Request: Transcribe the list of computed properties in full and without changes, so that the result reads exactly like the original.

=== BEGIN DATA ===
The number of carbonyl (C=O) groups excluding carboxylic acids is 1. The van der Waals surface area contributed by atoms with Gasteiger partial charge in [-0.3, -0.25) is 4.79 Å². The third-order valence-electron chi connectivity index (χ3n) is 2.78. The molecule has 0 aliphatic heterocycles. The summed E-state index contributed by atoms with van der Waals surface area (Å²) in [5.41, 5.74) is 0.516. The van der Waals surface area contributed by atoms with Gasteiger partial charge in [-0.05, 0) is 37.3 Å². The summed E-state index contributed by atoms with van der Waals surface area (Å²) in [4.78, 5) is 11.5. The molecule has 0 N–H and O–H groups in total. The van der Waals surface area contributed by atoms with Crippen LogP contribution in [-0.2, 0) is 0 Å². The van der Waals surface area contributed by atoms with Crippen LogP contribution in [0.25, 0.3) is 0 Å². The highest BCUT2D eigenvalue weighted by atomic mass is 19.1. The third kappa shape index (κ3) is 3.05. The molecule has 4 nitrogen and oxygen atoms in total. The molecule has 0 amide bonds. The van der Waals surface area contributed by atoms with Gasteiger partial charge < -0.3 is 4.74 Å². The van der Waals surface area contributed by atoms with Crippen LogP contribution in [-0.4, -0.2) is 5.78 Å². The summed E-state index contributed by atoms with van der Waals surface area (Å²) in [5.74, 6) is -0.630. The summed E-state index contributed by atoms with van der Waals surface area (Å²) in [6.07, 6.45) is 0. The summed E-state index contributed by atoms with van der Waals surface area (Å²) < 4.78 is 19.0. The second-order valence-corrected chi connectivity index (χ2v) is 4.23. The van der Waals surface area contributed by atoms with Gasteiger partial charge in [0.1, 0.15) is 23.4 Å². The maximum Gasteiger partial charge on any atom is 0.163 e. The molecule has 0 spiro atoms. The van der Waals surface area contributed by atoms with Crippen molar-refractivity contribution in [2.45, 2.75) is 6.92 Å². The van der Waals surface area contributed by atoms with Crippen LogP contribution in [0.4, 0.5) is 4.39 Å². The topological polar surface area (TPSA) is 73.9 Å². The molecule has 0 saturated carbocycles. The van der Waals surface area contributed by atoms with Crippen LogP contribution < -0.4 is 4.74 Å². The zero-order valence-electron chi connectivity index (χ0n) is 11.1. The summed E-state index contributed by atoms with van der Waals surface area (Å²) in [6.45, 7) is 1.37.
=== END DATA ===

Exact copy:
The number of carbonyl (C=O) groups excluding carboxylic acids is 1. The van der Waals surface area contributed by atoms with Gasteiger partial charge in [-0.3, -0.25) is 4.79 Å². The third-order valence-electron chi connectivity index (χ3n) is 2.78. The molecule has 0 aliphatic heterocycles. The summed E-state index contributed by atoms with van der Waals surface area (Å²) in [5.41, 5.74) is 0.516. The van der Waals surface area contributed by atoms with Gasteiger partial charge in [-0.05, 0) is 37.3 Å². The summed E-state index contributed by atoms with van der Waals surface area (Å²) in [4.78, 5) is 11.5. The molecule has 0 N–H and O–H groups in total. The van der Waals surface area contributed by atoms with Crippen LogP contribution in [-0.2, 0) is 0 Å². The van der Waals surface area contributed by atoms with Crippen LogP contribution in [0.25, 0.3) is 0 Å². The highest BCUT2D eigenvalue weighted by atomic mass is 19.1. The third kappa shape index (κ3) is 3.05. The molecule has 4 nitrogen and oxygen atoms in total. The molecule has 0 amide bonds. The van der Waals surface area contributed by atoms with Gasteiger partial charge < -0.3 is 4.74 Å². The van der Waals surface area contributed by atoms with Crippen LogP contribution in [-0.4, -0.2) is 5.78 Å². The summed E-state index contributed by atoms with van der Waals surface area (Å²) in [5.74, 6) is -0.630. The summed E-state index contributed by atoms with van der Waals surface area (Å²) in [6.07, 6.45) is 0. The summed E-state index contributed by atoms with van der Waals surface area (Å²) < 4.78 is 19.0. The second-order valence-corrected chi connectivity index (χ2v) is 4.23. The van der Waals surface area contributed by atoms with Gasteiger partial charge in [0.1, 0.15) is 23.4 Å². The maximum Gasteiger partial charge on any atom is 0.163 e. The molecule has 0 spiro atoms. The van der Waals surface area contributed by atoms with Crippen molar-refractivity contribution in [2.45, 2.75) is 6.92 Å². The van der Waals surface area contributed by atoms with Crippen LogP contribution in [0.4, 0.5) is 4.39 Å². The topological polar surface area (TPSA) is 73.9 Å². The molecule has 0 saturated carbocycles. The van der Waals surface area contributed by atoms with Crippen LogP contribution < -0.4 is 4.74 Å². The zero-order valence-electron chi connectivity index (χ0n) is 11.1. The summed E-state index contributed by atoms with van der Waals surface area (Å²) in [6.45, 7) is 1.37.